• 6 minutes Corporations Are Buying More Renewables Than Ever
  • 17 minutes WTI @ 67.50, charts show $62.50 next
  • 23 minutes Starvation, horror in Venezuela
  • 7 hours Permian already crested the productivity bell curve - downward now to Tier 2 geological locations
  • 1 day Desperate Call or... Erdogan Says Turkey Will Boycott U.S. Electronics
  • 1 day Renewable Energy Could "Effectively Be Free" by 2030
  • 1 day Saudi Fund Wants to Take Tesla Private?
  • 12 mins China goes against US natural gas
  • 2 days The Discount Airline Model Is Coming for Europe’s Railways
  • 2 days Mike Shellman's musings on "Cartoon of the Week"
  • 2 days Venezuela set to raise gasoline prices to international levels.
  • 2 days Pakistan: "Heart" Of Terrorism and Global Threat
  • 2 days Are Trump's steel tariffs working? Seems they are!
  • 7 hours Hey Oil Bulls - How Long Till Increasing Oil Prices and Strengthening Dollar Start Killing Demand in Developing Countries?
  • 3 days Scottish Battery ‘Breakthrough’ Could Charge Electric Cars In Seconds
  • 1 day Why hydrogen economics does not work

Sempra Gets Court’s Greenlight For Oncor Acquisition

Power

Sempra Energy can proceed with its US$9.45-billion acquisition of Oncor Electric Delivery Co. after a bankruptcy judge ruled in favor of the deal. The last hurdle that the suitor needs to clear is the approval of the Texas Public Utility Commission, which blocked two previous acquisition attempts on the grounds that they were lacking in guarantees to preserve the financial integrity of Texas’ largest regulated utility.

Oncor has been operating under bankruptcy protection for the last three years, with its parent, Energy Future Holdings Corp., having accumulated US$50 billion in debt that it is still in the process of restructuring.

Sempra emerged as a bidder for Energy Future’s 80-percent stake in Oncor last month, rivaling Berkshire Hathaway and Elliott Management Corp. Berkshire’s bid valued Oncor at US$9 billion, and Elliott was prepared to offer US$9.3 billion, according to reports from the time.

Earlier bidders for the Dallas-based utility that serves 10 million customers and operates 106,000 miles of distribution lines included NextEra Energy and a group of companies led by Hunt Consolidated Inc. NextEra dropped its offer after the Texas regulator demanded that it protect Oncor’s credit, and Hunt Consolidated left the race after the Texas Public Utility Commission asked it to adhere to conditions it found unreasonable. The consortium even sued the regulator over these conditions.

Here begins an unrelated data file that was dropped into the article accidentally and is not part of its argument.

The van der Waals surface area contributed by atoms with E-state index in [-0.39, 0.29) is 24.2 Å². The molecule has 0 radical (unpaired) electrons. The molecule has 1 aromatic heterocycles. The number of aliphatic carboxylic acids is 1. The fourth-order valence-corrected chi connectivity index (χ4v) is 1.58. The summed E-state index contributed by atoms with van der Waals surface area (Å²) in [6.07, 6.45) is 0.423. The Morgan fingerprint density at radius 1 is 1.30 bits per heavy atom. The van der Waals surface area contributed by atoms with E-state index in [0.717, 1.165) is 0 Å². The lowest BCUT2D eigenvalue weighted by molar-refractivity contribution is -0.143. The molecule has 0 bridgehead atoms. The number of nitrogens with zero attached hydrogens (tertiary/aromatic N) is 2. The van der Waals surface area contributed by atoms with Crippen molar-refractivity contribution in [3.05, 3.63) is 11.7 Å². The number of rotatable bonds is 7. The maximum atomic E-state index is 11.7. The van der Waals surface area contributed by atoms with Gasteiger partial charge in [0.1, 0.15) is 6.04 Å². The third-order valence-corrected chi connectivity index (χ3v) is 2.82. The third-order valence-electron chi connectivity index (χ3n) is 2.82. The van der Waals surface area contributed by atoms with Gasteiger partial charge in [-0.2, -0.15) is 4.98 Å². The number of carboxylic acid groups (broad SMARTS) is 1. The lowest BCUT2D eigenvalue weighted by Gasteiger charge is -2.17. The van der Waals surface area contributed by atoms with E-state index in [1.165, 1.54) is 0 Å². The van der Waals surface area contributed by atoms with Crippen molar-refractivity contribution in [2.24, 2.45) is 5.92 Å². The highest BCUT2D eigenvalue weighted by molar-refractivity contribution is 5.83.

Related: Is This Country About To Revive Biofuels?

Berkshire Hathaway had everything going for it, including approval from the staff of the state PUC, but it never got the chance to put its case to the bankruptcy court as the seller, Fox News reported, cut a deal with Sempra, which offered a more attractive price, including a lower breakup fee of US$190 million versus Berkshire’s US$270 million.

The winning bidder will likely file for approval with the Texas PUC in October and the commission will have 180 days to review the bid and reach a decision.

By Irina Slav for Oilprice.com

More Top Reads From Oilprice.com:



Join the discussion | Back to homepage

Leave a comment
  • Andrew Vanchiere on September 14 2017 said:
    For Irma, regarding your article on PDVSA converting to a basket of currencies and dumping greenbacks, how do you see this impacting their North American operations at Citgo?

Leave a comment

Oilprice - The No. 1 Source for Oil & Energy News